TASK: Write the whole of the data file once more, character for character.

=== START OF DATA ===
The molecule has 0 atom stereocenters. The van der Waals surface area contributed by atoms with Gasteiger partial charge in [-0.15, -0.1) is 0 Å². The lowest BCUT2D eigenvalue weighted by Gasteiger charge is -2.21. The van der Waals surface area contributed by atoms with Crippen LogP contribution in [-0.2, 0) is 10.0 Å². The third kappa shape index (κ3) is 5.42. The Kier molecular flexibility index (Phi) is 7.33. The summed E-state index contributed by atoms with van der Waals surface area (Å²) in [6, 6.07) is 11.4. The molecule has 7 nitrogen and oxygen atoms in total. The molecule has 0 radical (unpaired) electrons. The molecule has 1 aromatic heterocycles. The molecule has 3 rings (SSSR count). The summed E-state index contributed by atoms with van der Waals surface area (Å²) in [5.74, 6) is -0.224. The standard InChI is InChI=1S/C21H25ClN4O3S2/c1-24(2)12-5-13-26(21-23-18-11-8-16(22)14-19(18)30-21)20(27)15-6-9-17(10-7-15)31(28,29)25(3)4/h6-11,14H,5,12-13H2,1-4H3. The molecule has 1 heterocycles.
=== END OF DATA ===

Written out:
The molecule has 0 atom stereocenters. The van der Waals surface area contributed by atoms with Gasteiger partial charge in [-0.15, -0.1) is 0 Å². The lowest BCUT2D eigenvalue weighted by Gasteiger charge is -2.21. The van der Waals surface area contributed by atoms with Crippen LogP contribution in [-0.2, 0) is 10.0 Å². The third kappa shape index (κ3) is 5.42. The Kier molecular flexibility index (Phi) is 7.33. The summed E-state index contributed by atoms with van der Waals surface area (Å²) in [6, 6.07) is 11.4. The molecule has 7 nitrogen and oxygen atoms in total. The molecule has 0 radical (unpaired) electrons. The molecule has 1 aromatic heterocycles. The molecule has 3 rings (SSSR count). The summed E-state index contributed by atoms with van der Waals surface area (Å²) in [5.74, 6) is -0.224. The standard InChI is InChI=1S/C21H25ClN4O3S2/c1-24(2)12-5-13-26(21-23-18-11-8-16(22)14-19(18)30-21)20(27)15-6-9-17(10-7-15)31(28,29)25(3)4/h6-11,14H,5,12-13H2,1-4H3. The molecule has 1 heterocycles.